GEN WOW Pop Quiz: AI-Generated Halloween Costumes, Deep Fakes & The Impact of GDPR

It's time for everybody's favorite quiz on recent news from the intersection of marketing, media, tech and pop-culture. Good luck!

1. The New York Times recent reporting on The Spooky Side of Machine Learning, included a project in which artificial intelligence was trained to come up with Halloween costume ideas. Which of the following was not one of the costumes created by AI:

A. Zombie Schoolgirl

B. Toaster Boy

C. Ruth Bader Hat Guy

D. Frankenstein's Bunny

E. Vampire Baseball Clown

ANSWER: E      According to the Times, the neural network in the project produced different names at different stages or "epochs" of training that included Zombie Schoolgirl, Toaster Boy, Ruth Bader Hat Guy, Frankenstein's Bunny and Baseball Clown, to which we changed to Vampire Baseball Clown. One of our favorites was Donald McDonald, a cross between Ronald McDonald and the Donald. None of these, however, beat McGrimace dressed as Thanos at ComicCon.

 

2. Which of the following was not seen as a potential global development in next few years according to a new survey of C-level executives from AT Kearney:

A. Global 500 companies will be increasingly vulnerable to fake news campaigns

B. Corporate leaders will increasingly be expected to play roles in society beyond narrow corporate interests

C. Backlash against GDPR in the will inspire other countries to slow down efforts to expand privacy regulations

D. Extreme weather events will act as a drag on economic growth

Answer:  C     According to eMarketer reporting on a study titled "2018 Views from the C-Suite: An Annual Survey of Global Business Executives" from AT Kearney, each of these is something C-suite executives expect to see in the next few years - except for item C. Instead of a backlash against GDPR, the survey finds executives believe GDPR will inspire other countries to expand privacy regulations. Case in point: California's Consumer Privacy Act will have a dramatic impact on how tech companies, collect, store and use consumer data when it goes into effect in 2020.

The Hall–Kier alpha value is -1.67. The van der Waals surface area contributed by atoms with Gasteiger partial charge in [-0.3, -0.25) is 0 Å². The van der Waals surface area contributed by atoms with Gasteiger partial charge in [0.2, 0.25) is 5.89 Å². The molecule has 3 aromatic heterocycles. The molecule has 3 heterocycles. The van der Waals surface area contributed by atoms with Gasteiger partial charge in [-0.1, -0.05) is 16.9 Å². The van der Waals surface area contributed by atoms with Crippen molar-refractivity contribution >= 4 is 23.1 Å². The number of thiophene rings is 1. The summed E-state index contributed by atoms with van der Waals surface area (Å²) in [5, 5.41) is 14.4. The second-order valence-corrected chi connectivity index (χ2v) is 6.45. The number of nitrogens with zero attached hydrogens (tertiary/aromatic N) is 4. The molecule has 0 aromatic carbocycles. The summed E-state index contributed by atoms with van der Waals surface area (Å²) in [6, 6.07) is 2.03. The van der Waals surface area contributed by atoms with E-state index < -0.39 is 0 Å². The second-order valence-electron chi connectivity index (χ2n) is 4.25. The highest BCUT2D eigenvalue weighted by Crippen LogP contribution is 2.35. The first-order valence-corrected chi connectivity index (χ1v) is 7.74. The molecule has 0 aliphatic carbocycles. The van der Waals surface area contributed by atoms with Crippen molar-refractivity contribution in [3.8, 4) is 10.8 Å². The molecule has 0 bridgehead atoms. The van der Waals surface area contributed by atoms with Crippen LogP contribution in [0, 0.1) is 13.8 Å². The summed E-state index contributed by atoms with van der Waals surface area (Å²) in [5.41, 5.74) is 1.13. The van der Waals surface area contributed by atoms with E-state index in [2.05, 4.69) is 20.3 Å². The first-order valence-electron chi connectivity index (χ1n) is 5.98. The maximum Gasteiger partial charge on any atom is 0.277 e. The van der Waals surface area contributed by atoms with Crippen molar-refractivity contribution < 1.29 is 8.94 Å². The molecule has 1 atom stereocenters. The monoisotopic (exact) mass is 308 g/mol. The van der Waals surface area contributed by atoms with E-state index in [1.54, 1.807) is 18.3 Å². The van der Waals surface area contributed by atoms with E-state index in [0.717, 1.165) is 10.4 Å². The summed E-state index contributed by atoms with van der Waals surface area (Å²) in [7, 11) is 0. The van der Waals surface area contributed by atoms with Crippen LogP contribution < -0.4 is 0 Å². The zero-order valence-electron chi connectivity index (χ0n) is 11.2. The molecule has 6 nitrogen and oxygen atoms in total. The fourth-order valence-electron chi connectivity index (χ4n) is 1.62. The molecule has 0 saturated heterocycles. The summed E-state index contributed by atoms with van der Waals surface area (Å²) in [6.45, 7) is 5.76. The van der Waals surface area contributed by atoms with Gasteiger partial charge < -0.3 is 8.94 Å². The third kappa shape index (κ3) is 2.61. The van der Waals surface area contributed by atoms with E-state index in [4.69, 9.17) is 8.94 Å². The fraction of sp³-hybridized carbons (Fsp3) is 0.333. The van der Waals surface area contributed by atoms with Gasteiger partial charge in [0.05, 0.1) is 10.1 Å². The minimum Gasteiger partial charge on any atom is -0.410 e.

3. Which of the following television shows had their premiere on October 25, 1971?

A. The Superfriends

B. Electric Company

C. Sigmund and the Sea Monsters

D. The Brady Kids Go to Rehab

Answer: B     The Electric Company debuted on October 25, 1971 and starred heavy hitters from stage, screen and improv—including established stars like Rita Moreno, as well as lesser known performers like a guy named Morgan Freeman who went on do a few things after leaving the show.

 

4. The Wall Street Journal recently reported on Deep Fakes, which are:

A. Fake news items created by the imaginary Deep State

B. Videos made with AI that make it possible to show anyone saying anything you want

C. Videos made with Ai that makes it possible to show anyone do anything you want

Answer: B     Deep fakes are videos that can be made to match people's facial expressions and voices to make it appear as if they are saying anything you want them to say (see the WSJ video above). In a society where reality is questioned, this technology may have enormous implications—further breaking people into tribes that only believe what they want.

 


Gen Wow Pop Quiz: White Castle WTF Edition

Gen Wow Loaded Questions: 1. White Castle's VP of Marketing recently admitted to which of the followingRiddle us this, and then riddle us some more:

1. White Castle VP of Marketing Kim Bartley recently admitted to which of the following:

A.  Preferring Big Macs to Sliders

B.  Spending a night binging on a Castle Pack of waffle sliders, fish nibblers and beer

 C. Spending a year as a vegetarian

D. Spending too much on a new Maserati

Answer: C

According to Ad Age, White Castle CMO Kim Bartley admitted to recently spending a year as a vegetarian after White Castle's failed attempt to add salads and so-so results for a veggie slider. But it helped pave the way, apparently, for the far more successful Impossible Slider, which is made of a meat-like substance that's meat-free.

 

2. Last seen during the Super Bowl, this CPG brand campaign has made a return visit to the NFL during Thursday night football:

A. Pringles Stackers "Wow"

B. Tide "It's a Tide Commercial"

C. Mr. Clean's "Clean AF"

D. Hefty's "Cray-Cray Party Moms Get Turnt"

Answer: B

Tide is bringing "It's a Tide Commercial" to football fans. Because you know football fans are deeply concerned about their laundry detergent .